Hyperpolarized MRI Technology Resource Center

The Hyperpolarized MRI Technology Resource Center (HMTRC)  is a Biomedical Resource Technology Center funded by the National Institute of Biomedical Imaging and Bioengineering (NIBIB) focuses on the development and dissemination of new advances in dissolution DNP techniques and instrumentation, specialized data acquisition methodology, and analysis software for biomedical research. 

Hyperpolarized MR is an emerging molecular imaging method to monitor enzymatic conversions through key, previously-inaccessible biochemical pathways.  Through numerous studies to date, hyperpolarized carbon-13 MR has shown outstanding research and potential clinical value, but requires major technological development to realize its full potential.  This motivation, coupled with the rapidly expanding interest at other sites, compelled us to create the “Hyperpolarized MRI Technology Resource Center”.  

This center is based on three Technology Research & Development (TR&D) projects led by experienced hyperpolarized MR researchers.  TR&D1 is focused on DNP polarizer and MR acquisition development and pre-clinical animal studies.  TR&D2 focuses on the development of new robust and realistic pre-clinical models for HP MR studies, optimization of current HP probes & investigation of new HP probes, and the development of methods that provide appropriate correlative pathologic, biologic and other imaging data for understanding and validating HP MR findings.  TR&D3 focuses on the development of a free open-source specialized data analysis platform for HP MR data reconstruction and interpretation.  All TR&D developments are driven in a push-pull interaction by the independently funded Collaborative Projects and the technology resources of the center are utilized by Service Projects and disseminated to all interested investigators through hands-on workshops, symposia, visits/training, formal courses, and our center website.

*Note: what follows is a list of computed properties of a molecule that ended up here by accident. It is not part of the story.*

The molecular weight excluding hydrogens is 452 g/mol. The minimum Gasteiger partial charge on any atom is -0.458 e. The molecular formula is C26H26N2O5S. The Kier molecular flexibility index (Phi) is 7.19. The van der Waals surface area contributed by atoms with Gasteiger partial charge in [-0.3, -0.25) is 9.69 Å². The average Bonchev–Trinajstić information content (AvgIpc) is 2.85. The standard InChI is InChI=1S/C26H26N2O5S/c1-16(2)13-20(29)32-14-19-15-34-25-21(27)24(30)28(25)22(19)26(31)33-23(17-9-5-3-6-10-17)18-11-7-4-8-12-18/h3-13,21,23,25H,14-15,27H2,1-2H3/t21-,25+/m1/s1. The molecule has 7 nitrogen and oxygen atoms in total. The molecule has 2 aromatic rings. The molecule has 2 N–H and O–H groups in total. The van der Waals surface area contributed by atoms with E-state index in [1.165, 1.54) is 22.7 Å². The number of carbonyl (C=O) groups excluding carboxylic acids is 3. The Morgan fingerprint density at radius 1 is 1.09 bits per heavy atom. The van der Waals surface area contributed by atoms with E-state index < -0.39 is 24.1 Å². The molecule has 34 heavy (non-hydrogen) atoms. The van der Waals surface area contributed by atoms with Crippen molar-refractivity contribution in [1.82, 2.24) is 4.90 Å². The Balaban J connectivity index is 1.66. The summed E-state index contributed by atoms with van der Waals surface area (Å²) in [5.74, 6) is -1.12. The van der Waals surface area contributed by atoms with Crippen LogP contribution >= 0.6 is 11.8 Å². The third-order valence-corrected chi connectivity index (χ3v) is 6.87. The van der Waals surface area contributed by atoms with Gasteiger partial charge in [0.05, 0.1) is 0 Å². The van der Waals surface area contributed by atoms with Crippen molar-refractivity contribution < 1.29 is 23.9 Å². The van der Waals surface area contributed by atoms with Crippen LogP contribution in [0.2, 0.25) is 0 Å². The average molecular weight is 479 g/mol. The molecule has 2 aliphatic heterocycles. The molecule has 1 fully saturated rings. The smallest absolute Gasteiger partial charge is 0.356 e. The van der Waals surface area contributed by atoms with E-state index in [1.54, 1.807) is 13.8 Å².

The goal of the HMTRC is to collaboratively develop new technology to advance this field in order to better identify and understand human disease and ultimately to translate and disseminate these techniques for improved healthcare.  

Featured Publications*

Publication #1 Title: Kinetic Modeling of Hyperpolarized Carbon-13 Pyruvate Metabolism in the Human Brain

Authors: Danielle Mammoli, Jeremy Gordon, Adam Autry, Peder Larson, Yan Li, Hsin-Yu Chen, Brian Chung, Peter Shin, Mark Van Criekinge, Lucas Carvajal, James L, Slater, Robert Bok, Jason Crane, Duan Xu, Susan Chang, Daniel Vigneron